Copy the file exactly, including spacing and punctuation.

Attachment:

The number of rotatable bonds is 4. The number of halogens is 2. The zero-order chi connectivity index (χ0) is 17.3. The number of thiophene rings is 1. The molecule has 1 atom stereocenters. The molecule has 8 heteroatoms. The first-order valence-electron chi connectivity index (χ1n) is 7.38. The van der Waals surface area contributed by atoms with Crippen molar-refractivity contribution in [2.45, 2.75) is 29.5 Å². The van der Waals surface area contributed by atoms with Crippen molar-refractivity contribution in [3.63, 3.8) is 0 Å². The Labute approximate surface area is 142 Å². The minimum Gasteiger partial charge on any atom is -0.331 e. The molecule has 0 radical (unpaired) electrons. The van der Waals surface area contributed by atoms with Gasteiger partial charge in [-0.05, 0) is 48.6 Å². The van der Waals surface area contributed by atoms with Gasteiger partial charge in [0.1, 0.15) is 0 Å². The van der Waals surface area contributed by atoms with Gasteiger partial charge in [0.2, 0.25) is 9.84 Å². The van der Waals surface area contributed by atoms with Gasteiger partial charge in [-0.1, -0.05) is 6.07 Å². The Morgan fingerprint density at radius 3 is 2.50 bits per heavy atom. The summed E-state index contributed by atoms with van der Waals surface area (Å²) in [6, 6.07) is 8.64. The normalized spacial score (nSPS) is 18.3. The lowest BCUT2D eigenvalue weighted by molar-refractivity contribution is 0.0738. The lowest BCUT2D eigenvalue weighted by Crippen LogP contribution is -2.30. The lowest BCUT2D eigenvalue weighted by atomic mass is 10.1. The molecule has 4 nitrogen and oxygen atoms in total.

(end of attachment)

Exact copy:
The number of rotatable bonds is 4. The number of halogens is 2. The zero-order chi connectivity index (χ0) is 17.3. The number of thiophene rings is 1. The molecule has 1 atom stereocenters. The molecule has 8 heteroatoms. The first-order valence-electron chi connectivity index (χ1n) is 7.38. The van der Waals surface area contributed by atoms with Crippen molar-refractivity contribution in [2.45, 2.75) is 29.5 Å². The van der Waals surface area contributed by atoms with Crippen molar-refractivity contribution in [3.63, 3.8) is 0 Å². The Labute approximate surface area is 142 Å². The minimum Gasteiger partial charge on any atom is -0.331 e. The molecule has 0 radical (unpaired) electrons. The van der Waals surface area contributed by atoms with Gasteiger partial charge in [-0.05, 0) is 48.6 Å². The van der Waals surface area contributed by atoms with Gasteiger partial charge in [0.1, 0.15) is 0 Å². The van der Waals surface area contributed by atoms with Gasteiger partial charge in [0.2, 0.25) is 9.84 Å². The van der Waals surface area contributed by atoms with Gasteiger partial charge in [-0.1, -0.05) is 6.07 Å². The Morgan fingerprint density at radius 3 is 2.50 bits per heavy atom. The summed E-state index contributed by atoms with van der Waals surface area (Å²) in [6, 6.07) is 8.64. The normalized spacial score (nSPS) is 18.3. The lowest BCUT2D eigenvalue weighted by molar-refractivity contribution is 0.0738. The lowest BCUT2D eigenvalue weighted by Crippen LogP contribution is -2.30. The lowest BCUT2D eigenvalue weighted by atomic mass is 10.1. The molecule has 4 nitrogen and oxygen atoms in total.